I've got a scar on my left arm from a chainsaw a few years ago. Was cutting near to a wire fence. Didn't realize some of the wire had unraveled into the pile. Bar caught a piece of steel and came up with all the speed and force of a bat. I distinctly recall watching the tip go past my nose as I got my head out of the way. It wrenched both my wrists far enough around to impact on my left bicep. Try to do that while holding a chainsaw normally and you'll realize what that takes. Caught up in the fleece lined sweatshirt I was wearing and immediately stopped. I don't recall if the jolt knocked the brake into play. Teeth didn't cut as much as leave a brand in the tooth pattern on my arm and bruise me bone deep. Probably what getting hit with Lucille would feel like.

                    Last year I was taking off my boots after cutting and realized that I had clearly skittered the saw across the instep of my right boot's sole. Neither realized or felt when that happened.

                    Busted open a finger a couple of years ago trimming a small piece real quick on a table saw... because it was expedient. partway through the tooth caught on the piece and it launched it. I wasn't initially sure that my finger hadn't got pulled in.. no more of a blunt force "splat" hard enough to split the skin open.

                    One of the worst was electrical related, but not really an electrocution. One of the programmable thermostats in the house went bad about 6 years after I replaced 8 of the things. Pulled it and put in a new one (different model). New one's screen was live but no power to heater.. hmm. Look at the directions and there's a breaker in the back of it's box that's defaulted to off. Open up box and push BOOOM!. I was alone in the house and really thought it had just killed me. I don't mean I though I was dead, I mean I thought I was in deep dookie and alone. Thumb was bleeding and charred (not life endangering). Tshirt I was wearing had a charred hole in it and there was a black molten patch of skin visible with blood immediately seeping through the tshirt. Thing also hit me hard enough that I thought there was a real chance it had punctured my chest. Hurt like hell, impact and heat. Pulled shirt, self assessed, just surface damage. Abrasions, bruise, and molten plastic stuck to skin. Found the melted switch from that breaker in my bed room 45' away and around a bend and through a doorway in the house a week later. That was like 3 years ago. I just replaced that thing this winter.. same model as the original one.. no issue. But I was very conscious of turning it on.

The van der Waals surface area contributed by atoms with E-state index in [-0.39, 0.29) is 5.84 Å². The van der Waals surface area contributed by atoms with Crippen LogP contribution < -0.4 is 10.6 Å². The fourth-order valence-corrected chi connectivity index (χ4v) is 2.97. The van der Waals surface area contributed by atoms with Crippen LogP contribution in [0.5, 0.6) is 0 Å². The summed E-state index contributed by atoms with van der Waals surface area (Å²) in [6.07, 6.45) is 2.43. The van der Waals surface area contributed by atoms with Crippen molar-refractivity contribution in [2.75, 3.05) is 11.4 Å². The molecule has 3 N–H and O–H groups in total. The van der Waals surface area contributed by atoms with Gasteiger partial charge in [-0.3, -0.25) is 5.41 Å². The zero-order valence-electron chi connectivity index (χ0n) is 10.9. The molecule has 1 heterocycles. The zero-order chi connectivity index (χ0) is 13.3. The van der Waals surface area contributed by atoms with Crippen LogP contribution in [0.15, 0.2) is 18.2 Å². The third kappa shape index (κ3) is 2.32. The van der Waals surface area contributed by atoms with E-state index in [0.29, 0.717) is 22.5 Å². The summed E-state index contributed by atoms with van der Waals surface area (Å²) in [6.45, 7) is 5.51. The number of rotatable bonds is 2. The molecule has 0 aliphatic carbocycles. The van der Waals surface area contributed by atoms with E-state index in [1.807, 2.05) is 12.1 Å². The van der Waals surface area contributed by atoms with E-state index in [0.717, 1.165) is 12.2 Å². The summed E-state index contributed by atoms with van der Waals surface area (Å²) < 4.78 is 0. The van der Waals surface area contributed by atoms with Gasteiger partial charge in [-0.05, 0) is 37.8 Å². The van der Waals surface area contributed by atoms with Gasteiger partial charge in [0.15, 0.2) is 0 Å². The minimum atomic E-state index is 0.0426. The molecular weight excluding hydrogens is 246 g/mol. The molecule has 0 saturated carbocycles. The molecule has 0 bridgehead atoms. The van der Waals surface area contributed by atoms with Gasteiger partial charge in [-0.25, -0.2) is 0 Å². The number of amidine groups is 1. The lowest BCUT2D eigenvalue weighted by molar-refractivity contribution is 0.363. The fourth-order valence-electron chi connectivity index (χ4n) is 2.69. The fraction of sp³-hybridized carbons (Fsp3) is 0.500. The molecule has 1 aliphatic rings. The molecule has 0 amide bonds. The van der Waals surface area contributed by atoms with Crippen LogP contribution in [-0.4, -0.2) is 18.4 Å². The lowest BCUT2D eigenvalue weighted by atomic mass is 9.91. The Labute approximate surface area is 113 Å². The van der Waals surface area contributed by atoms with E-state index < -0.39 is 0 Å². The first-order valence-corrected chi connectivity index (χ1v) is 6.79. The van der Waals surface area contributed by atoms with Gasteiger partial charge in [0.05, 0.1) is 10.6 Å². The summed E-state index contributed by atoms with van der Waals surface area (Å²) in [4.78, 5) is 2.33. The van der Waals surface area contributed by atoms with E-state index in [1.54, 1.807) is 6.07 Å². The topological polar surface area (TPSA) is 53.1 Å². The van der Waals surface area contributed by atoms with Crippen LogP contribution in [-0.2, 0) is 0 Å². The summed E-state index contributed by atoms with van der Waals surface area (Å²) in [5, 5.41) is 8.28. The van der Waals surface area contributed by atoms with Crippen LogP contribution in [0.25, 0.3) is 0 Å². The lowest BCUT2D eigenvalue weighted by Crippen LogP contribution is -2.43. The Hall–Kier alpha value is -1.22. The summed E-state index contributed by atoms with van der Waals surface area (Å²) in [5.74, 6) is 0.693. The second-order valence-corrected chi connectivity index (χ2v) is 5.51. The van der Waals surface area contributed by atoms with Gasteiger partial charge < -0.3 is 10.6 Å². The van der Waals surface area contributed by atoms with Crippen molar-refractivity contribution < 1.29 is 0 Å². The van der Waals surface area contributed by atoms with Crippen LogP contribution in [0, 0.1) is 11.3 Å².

One of my not so proud chainsaw moments I was a cutting a limb that was sagging over the driveway (that whole tree began to lean and I dropped it not too long after) to the point that trash pickup couldn't come down. 16' extension ladder, Husqvarna and a good 4" diameter limb that I cut at the trunk that totaled a couple feet shorter than the ladder. Damn thing fell free, struck the ground almost vertical, recoiled back off the ground slamming into my left leg and sweeping the ladder out from under me. I had just enough reflexes and purchase on the ladder to jump clear of it, I was maybe 10' off the ground.... I didn't want to destroy my saw though. Managed to land on my feet (deep knee bend) with the running saw held out as far as I could in my right arm. It still hit the ground on the impact, but it was mostly attenuated and never even stopped running. I looked around just HOPING that someone was at the trailhead lot and had seen that, but no joy.

                    Comment


                    • #40
                      Originally posted by jhjimbo View Post
                      Tripped on a vine and fell on a stump cut down by a beaver to a sharp point. I fell on the stump with my full weight as it was taller than my arm could reach the ground and break my fall. The point hit me under the arm pit right in the ribs. Lucky my ATV was not too far away and I crawled to it and managed to get on.